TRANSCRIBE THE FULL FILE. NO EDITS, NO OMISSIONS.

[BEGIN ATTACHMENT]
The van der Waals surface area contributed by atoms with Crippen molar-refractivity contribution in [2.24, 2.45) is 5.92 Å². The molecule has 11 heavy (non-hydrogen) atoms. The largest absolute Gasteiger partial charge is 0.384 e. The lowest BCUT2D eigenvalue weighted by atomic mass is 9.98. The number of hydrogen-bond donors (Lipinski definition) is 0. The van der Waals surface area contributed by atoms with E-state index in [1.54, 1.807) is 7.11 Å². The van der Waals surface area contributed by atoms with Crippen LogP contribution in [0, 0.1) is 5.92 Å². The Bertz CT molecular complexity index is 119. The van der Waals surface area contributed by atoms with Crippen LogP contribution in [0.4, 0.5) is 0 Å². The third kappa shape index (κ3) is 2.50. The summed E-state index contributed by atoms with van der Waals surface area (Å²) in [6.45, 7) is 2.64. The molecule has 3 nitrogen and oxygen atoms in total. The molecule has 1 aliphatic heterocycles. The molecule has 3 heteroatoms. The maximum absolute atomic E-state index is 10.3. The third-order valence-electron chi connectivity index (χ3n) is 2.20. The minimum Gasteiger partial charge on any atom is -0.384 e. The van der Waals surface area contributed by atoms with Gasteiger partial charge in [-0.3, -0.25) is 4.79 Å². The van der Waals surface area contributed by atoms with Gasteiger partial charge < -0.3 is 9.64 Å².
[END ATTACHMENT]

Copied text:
The van der Waals surface area contributed by atoms with Crippen molar-refractivity contribution in [2.24, 2.45) is 5.92 Å². The molecule has 11 heavy (non-hydrogen) atoms. The largest absolute Gasteiger partial charge is 0.384 e. The lowest BCUT2D eigenvalue weighted by atomic mass is 9.98. The number of hydrogen-bond donors (Lipinski definition) is 0. The van der Waals surface area contributed by atoms with E-state index in [1.54, 1.807) is 7.11 Å². The van der Waals surface area contributed by atoms with Crippen LogP contribution in [0, 0.1) is 5.92 Å². The Bertz CT molecular complexity index is 119. The van der Waals surface area contributed by atoms with Crippen LogP contribution in [0.4, 0.5) is 0 Å². The third kappa shape index (κ3) is 2.50. The summed E-state index contributed by atoms with van der Waals surface area (Å²) in [6.45, 7) is 2.64. The molecule has 3 nitrogen and oxygen atoms in total. The molecule has 1 aliphatic heterocycles. The molecule has 3 heteroatoms. The maximum absolute atomic E-state index is 10.3. The third-order valence-electron chi connectivity index (χ3n) is 2.20. The minimum Gasteiger partial charge on any atom is -0.384 e. The van der Waals surface area contributed by atoms with Gasteiger partial charge in [-0.3, -0.25) is 4.79 Å². The van der Waals surface area contributed by atoms with Gasteiger partial charge < -0.3 is 9.64 Å².